"I haven't won too many games in this building, so it's good to get a great start," said Lundqvist afterward. "They have a lot of speed, but our defenders blocked key shots. We played a smart game."

Lars Eller had a goal and an assist in the loss, the Canadiens' most lopsided one since an 8-2 setback to Carolina in Game 6 of the 2002 East semifinals.

Rene Bourque also scored for a Montreal squad that will attempt to bounce back Monday before the series shifts to New York for Games 3 and 4. Game 3 is scheduled for Thursday at Madison Square Garden.

"We'll put that game behind us now and move forward, but that's a good lesson," Therrien remarked.

Price entered the matchup with the superior head-to-head numbers between the star netminders, having stopped 74-of-75 shots in two wins over New York during the regular season and pitching a shutout opposite Lundqvist in leading Canada to victory in the gold medal game of the Sochi Olympics. However, Saturday's matchup told a different story, as New York appeared to be the faster and sharper in all aspects of the game.

"We weren't ready for this game," said a frustrated Therrien. "There were offensive errors and some defensive errors as well. "We were not sharp. We weren't ready mentally or physically to compete in this game, and that's the result that you saw."

The Rangers improved to 8-2-0 in these playoffs when scoring first, while Montreal is 1-4-0 when allowing the initial goal.

It wasn't all good news for New York, however, as the club lost forward Derick Brassard early in the first period after taking a hard hit from Montreal defenseman Mike Weaver. Brassard only played two shifts for 35 seconds of ice time before leaving the game for good.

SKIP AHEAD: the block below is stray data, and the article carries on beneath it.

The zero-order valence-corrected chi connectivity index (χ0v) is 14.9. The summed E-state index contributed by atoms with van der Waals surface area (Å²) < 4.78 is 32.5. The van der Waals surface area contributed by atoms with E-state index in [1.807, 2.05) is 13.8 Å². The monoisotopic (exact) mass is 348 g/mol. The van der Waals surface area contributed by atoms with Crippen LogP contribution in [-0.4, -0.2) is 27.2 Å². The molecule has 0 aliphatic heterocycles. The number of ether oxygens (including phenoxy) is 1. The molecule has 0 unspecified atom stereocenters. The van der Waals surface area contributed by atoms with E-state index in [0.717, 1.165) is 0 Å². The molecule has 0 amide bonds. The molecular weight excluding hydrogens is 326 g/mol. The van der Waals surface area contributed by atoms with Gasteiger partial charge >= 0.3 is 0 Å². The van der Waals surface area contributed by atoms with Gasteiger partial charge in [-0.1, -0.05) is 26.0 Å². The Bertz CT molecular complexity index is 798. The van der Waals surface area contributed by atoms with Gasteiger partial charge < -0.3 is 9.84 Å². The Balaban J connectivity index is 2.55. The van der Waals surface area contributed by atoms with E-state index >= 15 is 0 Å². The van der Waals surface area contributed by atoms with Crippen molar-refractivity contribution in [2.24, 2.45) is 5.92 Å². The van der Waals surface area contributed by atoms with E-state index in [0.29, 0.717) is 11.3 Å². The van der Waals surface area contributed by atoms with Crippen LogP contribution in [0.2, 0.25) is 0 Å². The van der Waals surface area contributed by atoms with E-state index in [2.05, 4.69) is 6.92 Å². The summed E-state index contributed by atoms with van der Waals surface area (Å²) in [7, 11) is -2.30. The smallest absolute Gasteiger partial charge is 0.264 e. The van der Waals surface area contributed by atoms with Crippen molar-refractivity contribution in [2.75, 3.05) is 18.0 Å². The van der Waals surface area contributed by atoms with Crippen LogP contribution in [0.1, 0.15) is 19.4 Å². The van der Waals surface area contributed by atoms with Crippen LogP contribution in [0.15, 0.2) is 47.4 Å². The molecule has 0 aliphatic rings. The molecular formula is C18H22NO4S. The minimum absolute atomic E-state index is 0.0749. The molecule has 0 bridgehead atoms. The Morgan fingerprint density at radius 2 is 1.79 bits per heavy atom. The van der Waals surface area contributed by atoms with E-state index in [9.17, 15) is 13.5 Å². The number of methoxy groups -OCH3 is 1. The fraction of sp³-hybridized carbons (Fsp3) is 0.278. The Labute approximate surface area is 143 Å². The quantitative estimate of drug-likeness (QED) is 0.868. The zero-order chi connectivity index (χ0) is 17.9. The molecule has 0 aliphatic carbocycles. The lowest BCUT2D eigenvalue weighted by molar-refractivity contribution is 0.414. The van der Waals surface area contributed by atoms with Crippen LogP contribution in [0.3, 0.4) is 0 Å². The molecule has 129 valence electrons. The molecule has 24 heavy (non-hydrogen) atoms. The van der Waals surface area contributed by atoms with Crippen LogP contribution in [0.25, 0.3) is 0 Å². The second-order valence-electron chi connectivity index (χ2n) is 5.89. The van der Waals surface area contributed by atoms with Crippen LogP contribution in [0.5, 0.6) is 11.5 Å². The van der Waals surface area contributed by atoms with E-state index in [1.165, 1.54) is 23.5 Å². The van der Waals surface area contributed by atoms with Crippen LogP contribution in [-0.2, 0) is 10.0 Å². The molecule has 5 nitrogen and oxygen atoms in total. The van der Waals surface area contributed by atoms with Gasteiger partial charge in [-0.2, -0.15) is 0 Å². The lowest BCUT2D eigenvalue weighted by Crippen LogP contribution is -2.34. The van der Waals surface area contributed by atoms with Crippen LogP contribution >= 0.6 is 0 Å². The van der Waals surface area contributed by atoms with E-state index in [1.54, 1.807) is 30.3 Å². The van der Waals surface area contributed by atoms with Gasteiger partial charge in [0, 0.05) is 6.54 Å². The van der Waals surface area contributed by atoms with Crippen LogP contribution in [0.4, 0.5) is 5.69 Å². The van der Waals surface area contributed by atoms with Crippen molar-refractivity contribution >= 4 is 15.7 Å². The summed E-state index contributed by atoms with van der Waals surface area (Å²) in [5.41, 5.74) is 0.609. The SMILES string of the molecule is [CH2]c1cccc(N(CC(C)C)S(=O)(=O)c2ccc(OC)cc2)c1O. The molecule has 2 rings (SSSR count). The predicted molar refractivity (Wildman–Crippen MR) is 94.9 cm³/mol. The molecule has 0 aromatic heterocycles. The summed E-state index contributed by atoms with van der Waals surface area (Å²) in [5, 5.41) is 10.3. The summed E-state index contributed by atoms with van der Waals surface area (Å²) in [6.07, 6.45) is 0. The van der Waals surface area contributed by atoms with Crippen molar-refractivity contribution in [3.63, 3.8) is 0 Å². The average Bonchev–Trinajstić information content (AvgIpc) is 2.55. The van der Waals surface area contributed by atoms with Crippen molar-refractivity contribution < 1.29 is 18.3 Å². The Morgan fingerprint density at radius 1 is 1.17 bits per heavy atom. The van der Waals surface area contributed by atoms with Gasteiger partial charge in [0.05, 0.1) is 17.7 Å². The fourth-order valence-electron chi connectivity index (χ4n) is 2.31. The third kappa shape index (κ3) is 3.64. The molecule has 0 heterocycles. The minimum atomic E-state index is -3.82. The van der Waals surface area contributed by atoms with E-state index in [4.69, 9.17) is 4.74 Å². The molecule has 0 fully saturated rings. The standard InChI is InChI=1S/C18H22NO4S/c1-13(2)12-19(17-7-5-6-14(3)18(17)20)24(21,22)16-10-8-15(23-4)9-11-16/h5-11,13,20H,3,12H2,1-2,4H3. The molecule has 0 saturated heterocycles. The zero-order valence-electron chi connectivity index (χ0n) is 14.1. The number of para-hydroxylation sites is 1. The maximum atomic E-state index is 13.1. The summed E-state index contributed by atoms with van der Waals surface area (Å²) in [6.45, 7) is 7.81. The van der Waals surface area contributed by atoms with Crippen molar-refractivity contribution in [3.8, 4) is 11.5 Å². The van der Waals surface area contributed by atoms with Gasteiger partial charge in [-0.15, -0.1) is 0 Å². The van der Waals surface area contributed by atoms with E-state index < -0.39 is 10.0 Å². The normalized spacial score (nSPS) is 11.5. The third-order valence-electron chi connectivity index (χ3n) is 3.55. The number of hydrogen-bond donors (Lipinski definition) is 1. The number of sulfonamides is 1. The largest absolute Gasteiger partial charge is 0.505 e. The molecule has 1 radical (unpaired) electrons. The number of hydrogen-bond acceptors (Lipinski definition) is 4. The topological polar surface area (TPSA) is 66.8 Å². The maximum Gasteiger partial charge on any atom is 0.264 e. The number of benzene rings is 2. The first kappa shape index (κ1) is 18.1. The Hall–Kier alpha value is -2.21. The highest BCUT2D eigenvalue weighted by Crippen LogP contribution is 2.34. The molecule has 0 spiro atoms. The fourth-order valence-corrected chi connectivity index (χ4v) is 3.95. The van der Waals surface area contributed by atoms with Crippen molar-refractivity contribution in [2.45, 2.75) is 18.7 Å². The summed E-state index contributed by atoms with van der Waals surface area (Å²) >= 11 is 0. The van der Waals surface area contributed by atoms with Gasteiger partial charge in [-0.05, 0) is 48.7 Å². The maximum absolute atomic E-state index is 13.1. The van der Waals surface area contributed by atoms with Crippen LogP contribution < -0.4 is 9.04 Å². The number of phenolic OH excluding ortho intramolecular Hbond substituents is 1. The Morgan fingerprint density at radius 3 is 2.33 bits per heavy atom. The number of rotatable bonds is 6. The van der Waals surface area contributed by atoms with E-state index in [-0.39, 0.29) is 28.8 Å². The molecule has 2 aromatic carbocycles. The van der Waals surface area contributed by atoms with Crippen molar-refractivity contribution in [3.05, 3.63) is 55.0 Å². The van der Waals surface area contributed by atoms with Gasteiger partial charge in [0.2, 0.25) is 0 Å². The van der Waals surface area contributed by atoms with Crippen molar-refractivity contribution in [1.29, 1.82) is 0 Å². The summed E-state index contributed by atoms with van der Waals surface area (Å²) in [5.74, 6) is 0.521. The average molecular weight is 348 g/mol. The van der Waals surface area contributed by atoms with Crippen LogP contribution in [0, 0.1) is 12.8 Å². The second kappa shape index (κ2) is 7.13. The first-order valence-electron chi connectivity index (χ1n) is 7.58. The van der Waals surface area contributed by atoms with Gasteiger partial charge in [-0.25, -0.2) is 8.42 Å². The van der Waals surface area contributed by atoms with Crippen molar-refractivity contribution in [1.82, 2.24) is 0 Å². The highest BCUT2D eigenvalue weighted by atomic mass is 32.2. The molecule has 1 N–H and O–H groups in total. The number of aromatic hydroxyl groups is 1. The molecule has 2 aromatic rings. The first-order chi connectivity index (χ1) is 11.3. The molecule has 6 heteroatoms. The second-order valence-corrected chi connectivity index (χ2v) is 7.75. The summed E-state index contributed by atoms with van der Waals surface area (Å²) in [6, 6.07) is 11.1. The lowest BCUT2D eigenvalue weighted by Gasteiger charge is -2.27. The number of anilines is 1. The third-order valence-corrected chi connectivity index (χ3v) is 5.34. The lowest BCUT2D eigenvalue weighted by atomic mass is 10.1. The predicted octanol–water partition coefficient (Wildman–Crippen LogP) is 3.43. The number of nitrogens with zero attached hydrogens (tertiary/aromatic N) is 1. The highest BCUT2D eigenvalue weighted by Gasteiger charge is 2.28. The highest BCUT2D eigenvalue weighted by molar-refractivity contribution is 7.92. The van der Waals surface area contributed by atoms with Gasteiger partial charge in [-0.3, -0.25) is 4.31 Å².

Fourth-line center Dominic Moore was pressed into an increased role following the injury, but Brassard hopes he can return for Game 2.

"It's nothing serious, I'm day-to-day," said Brassard. "Hopefully I'll be ready to play on Monday."

In other news for New York, the entire Rangers team spent Sunday's off day attending the funeral of St. Louis' mother, France, who died of a heart attack on May 8.

"It was good for us to be there for him, so today was a lot less about hockey and a lot more about being there for (Marty) and his family," said Rangers defenseman Marc Staal.

This best-of-seven series is the first postseason encounter between these Original Six rivals since the opening round of the 1996 playoffs when New York won in six games. The clubs have played 14 playoff series and each club has won seven times, although Montreal earned the biggest victory when it beat the Rangers in the 1979 Cup Finals.

Both teams are attempting to get back to the Cup Finals for the first time since the 1990s. Montreal was the last team based in Canada to win it all in 1993, but has yet to return to the Cup Finals, and the Rangers are aiming to get back to the final stage for the first time since winning their last championship in 1994.